How do you derive the voltage drop calculation from the NEC handbook?

Discussion in 'Math' started by boule, Dec 20, 2012.

  1. boule

    Thread Starter New Member

    Nov 13, 2012
    It says this in the book (for a 2-wire dc circuit, 2-wire ac circuit, or 3-wire ac single-phase, at 100% power factor) where reactance can be neglected:

    Vd = (2 x L x R x I)/1000

    Vd = voltage drop
    L = length (one way) of circuit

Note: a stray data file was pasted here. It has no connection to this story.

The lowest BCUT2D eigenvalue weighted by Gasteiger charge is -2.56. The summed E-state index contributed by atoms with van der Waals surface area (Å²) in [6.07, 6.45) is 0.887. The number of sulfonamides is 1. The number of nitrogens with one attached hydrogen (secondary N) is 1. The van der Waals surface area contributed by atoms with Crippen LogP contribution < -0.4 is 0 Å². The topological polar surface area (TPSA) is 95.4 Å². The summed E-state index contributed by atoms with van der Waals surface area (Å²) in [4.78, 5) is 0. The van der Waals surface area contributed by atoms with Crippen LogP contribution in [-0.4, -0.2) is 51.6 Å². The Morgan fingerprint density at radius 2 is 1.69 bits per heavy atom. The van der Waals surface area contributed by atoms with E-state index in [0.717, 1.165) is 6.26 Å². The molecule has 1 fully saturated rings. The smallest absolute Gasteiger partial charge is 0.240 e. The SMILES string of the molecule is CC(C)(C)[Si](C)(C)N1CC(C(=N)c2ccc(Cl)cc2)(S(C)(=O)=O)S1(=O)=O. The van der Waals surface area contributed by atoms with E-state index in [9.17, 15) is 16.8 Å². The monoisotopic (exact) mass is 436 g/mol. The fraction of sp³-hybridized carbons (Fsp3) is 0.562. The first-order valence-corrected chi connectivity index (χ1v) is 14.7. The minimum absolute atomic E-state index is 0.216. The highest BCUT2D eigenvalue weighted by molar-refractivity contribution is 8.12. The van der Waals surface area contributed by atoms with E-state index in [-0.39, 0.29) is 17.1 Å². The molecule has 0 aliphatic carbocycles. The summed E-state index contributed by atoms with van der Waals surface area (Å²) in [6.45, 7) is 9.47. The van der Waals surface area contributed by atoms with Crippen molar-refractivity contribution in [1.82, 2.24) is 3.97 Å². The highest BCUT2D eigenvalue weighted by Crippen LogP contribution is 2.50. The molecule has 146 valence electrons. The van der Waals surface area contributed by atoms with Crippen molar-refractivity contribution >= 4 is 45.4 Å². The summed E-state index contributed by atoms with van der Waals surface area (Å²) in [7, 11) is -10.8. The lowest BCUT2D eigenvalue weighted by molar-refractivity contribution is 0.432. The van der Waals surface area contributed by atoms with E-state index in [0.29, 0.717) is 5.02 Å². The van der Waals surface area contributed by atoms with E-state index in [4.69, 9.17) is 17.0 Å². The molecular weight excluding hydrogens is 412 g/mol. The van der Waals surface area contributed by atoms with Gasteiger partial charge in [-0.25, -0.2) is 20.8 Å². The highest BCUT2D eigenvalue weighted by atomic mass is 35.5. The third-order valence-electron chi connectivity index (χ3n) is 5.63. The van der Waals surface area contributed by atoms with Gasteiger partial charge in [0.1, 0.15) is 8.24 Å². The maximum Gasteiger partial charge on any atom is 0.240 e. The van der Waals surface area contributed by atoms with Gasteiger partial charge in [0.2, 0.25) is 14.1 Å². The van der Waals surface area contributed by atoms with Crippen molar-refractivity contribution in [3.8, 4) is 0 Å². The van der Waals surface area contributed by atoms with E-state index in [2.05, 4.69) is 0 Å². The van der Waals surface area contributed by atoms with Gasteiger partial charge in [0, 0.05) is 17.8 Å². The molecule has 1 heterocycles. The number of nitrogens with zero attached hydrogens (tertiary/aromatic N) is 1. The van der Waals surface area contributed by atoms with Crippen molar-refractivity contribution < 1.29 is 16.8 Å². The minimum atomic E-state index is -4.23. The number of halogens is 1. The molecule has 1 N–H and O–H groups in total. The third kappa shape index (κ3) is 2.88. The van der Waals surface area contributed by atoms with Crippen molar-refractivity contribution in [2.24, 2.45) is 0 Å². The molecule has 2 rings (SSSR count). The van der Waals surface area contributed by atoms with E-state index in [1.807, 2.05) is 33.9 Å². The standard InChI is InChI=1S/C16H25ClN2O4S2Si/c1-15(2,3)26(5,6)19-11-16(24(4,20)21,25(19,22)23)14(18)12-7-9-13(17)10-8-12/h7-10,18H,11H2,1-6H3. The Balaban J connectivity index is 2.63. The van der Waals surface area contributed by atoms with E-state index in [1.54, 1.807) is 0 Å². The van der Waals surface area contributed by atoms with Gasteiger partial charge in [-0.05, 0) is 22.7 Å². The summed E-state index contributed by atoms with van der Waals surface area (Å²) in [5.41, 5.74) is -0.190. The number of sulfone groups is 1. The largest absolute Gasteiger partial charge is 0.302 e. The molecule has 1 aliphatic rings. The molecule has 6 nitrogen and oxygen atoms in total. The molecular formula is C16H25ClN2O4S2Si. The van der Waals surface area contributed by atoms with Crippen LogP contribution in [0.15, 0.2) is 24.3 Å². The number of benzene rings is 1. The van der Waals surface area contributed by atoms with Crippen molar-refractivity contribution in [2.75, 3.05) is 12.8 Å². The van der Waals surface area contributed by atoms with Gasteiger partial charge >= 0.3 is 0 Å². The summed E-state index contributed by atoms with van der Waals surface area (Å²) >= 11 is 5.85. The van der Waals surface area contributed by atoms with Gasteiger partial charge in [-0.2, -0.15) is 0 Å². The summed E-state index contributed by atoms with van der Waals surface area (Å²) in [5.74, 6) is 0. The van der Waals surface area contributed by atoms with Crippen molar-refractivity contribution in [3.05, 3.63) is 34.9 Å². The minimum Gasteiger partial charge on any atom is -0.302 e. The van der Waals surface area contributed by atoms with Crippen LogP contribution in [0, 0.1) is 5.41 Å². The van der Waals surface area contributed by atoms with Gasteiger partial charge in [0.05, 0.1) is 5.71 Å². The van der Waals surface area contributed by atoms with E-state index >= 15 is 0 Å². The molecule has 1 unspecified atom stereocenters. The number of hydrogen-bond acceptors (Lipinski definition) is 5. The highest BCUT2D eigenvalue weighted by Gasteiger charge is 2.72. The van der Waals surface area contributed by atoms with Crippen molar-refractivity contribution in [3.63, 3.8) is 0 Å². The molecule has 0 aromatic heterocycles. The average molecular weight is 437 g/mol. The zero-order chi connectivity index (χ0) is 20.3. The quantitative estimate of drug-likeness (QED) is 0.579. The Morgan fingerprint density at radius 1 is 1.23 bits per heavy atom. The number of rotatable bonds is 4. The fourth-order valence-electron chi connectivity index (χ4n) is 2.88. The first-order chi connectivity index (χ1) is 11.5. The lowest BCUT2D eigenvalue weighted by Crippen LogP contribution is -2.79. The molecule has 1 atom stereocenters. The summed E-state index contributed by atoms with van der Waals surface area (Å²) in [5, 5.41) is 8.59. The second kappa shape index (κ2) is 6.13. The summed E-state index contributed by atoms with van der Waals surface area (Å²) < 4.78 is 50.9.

R = resistance in ohms
    I = load current

    How do you derive that simply from V=IR or V=IZ (for ac current)?

    1. What is a power factor?
    2. How do the 2-wire and 3-wires factor in the equation?
    3. Where did the 1000 come from?
    4. Does anybody know how material type and phase affect the equation?
    Last edited: Dec 20, 2012
  2. WBahn


    Mar 31, 2012
    The R is not resistance, it is ohms per thousand feet.
    The length is in feet.

    So (L/1000ft) gives the number of thousands of feet. Multiplying that by R gives the number of ohms going one way. The 2 is to get the round trip total resistance.